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Can I register to vote before Georgia's Senate runoff election?

SB202 changes the way a runoff works in Georgia.

ATLANTA — It was a midterm election for the history books, but it's not over for Georgia's Senate candidates. 

Neither Sen. Rev. Raphael Warnock nor Herschel Walker cleared the 50% + 1 threshold to earn a seat in the U.S. Senate. This means Georgia voters will have to head to the polls once again to sound off who they want to represent them in the nation's capital.

As Republicans and Democrats try to convince voters to head back to the polls for the Dec. 6 Election Day, some are wondering if they can register in time for the runoff race.

RELATED: Georgia Senate runoff timeline | How the process will go forward


Can I register to vote before Georgia's Senate runoff election?


Georgia's Election Integrity Law 2021 (SB202)
Georgia's Secretary of State Office's Voter Guide
Andra Gillespie, Emory University Associate Professor of Political Science



This is false.

No, not under Georgia's Election Integrity Act of 2021 - more commonly known as SB202.


Georgia currently has 6,953,485 registered voters - and it will stay that way, at least for the runoff.

This is because of the state's newest election law, SB202, outlines the timeline for runoff elections and the time span voters can register before an election.

Gov. Kemp signed the Election Integrity Act of 2021 into law last March. The legislation deems that runoff elections must be held on the 28th day after a general or special primary election. This means instead of the previous nine weeks, voters will have four weeks to cast a ballot in a runoff election. Under this timeline, it marks Georgia's Senate runoff for Dec. 6 on the election calendar.

RELATED: Can you already request an absentee ballot for the Georgia Senate runoff?

SB202 also outlines that a voter must register 30 days before an election. This leaves a two-day gap between voter registration and when a runoff must be scheduled -- which means no new voters can be registered in the period before the runoff.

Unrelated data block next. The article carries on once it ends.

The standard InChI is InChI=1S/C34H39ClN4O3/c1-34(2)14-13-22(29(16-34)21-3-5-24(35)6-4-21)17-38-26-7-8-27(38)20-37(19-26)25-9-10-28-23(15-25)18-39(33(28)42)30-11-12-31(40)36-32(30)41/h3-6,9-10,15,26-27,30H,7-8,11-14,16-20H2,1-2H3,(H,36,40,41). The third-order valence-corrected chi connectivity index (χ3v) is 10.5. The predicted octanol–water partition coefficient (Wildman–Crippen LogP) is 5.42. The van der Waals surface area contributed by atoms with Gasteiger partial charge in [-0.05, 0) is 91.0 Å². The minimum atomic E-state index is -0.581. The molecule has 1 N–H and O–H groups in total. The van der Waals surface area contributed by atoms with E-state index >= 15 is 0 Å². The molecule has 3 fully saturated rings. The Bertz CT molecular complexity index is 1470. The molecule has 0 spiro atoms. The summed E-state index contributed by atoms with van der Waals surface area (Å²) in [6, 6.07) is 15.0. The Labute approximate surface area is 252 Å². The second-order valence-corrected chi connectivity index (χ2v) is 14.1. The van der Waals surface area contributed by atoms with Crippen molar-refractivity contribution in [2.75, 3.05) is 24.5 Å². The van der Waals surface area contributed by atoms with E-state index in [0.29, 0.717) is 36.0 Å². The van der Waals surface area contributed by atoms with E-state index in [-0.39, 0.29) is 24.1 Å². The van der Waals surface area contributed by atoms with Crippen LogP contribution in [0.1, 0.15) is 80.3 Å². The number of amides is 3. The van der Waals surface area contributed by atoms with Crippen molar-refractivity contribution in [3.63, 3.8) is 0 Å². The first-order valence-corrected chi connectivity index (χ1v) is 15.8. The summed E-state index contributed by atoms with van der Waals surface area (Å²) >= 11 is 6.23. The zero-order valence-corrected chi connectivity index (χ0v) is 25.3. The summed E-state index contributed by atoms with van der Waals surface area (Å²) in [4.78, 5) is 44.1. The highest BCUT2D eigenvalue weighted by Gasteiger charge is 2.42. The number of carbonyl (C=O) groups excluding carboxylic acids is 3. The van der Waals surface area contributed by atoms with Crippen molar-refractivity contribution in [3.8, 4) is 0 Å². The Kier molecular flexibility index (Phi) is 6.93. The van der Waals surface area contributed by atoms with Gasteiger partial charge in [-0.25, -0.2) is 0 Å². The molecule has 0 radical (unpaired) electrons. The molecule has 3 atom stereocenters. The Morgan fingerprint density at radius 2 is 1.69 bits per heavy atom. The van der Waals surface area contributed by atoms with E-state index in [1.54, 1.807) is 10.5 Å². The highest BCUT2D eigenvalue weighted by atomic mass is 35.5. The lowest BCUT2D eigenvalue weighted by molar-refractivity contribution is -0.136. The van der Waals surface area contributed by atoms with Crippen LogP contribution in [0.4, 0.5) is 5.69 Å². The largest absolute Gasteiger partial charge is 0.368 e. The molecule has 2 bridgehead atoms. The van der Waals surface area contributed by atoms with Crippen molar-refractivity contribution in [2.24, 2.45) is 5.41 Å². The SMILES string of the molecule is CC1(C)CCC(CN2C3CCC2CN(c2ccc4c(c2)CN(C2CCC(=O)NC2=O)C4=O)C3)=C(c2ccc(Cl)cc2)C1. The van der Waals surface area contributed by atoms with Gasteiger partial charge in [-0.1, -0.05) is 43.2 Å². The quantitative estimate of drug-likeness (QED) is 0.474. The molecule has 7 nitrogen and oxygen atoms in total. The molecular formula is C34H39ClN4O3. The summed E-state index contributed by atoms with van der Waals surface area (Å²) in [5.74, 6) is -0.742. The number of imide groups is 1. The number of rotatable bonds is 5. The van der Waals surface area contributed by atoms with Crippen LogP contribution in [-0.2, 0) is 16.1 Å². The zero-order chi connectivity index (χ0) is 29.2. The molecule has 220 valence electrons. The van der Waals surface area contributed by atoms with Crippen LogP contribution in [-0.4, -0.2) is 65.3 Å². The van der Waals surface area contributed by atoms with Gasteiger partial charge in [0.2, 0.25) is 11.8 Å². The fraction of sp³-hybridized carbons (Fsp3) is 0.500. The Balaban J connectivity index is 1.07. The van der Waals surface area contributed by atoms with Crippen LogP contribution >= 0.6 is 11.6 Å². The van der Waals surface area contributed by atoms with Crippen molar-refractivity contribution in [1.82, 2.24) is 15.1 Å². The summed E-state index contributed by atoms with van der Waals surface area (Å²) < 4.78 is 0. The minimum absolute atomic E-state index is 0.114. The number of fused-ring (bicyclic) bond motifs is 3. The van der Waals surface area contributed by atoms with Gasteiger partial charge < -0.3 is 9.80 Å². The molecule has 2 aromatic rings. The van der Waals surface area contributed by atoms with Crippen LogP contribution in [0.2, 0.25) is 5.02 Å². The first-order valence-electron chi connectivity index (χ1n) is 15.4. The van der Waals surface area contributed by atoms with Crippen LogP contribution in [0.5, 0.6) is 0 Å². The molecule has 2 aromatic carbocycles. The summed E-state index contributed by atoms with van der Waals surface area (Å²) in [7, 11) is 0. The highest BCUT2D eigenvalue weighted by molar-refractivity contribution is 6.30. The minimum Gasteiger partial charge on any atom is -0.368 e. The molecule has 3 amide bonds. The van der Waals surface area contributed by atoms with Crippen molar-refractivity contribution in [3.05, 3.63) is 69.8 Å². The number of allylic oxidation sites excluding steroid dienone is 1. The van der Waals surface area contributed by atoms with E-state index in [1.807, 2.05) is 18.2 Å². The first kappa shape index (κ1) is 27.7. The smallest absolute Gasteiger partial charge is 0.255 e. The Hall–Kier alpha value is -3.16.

"So basically, anybody who is already registered to vote is going to be eligible to vote in the next election so as long as you were registered to vote by Election Day," 11Alive political analyst and Emory University associate professor Andra Gillespie said. "So anybody who was registering to vote now would not be eligible to vote in the runoff election."

Under Georgia's election law, the voter registration deadline would be the day before the earlier election that triggered the runoff. According to the Secretary of State's Office, the last day to register to vote in Georgia's general election was Nov. 7, a day before Election Day.

In this case, it means Warnock and Walker will have to appeal to voters who may have not turned out to the ballot box in the first place and really hone in on their supporters, Gillespie added.

"So suffice to say, there is already a ready-made pool of registered nonvoters in the midterm election who could still be mobilized to be able to vote for both the Democrats and the Republicans on Dec. 6," she said. "And so I expect that both parties are going to be looking at that data and targeting the most likely of those nonvoters to get them to come out to vote for them on Dec. 6."

Data from the Secretary of State's Office shows that a little more than half of the state's registered voters cast their ballot during Georgia's midterm election. 

That leaves about 2,995,250 registered voters for two candidates to court and convince to show out in the runoff.

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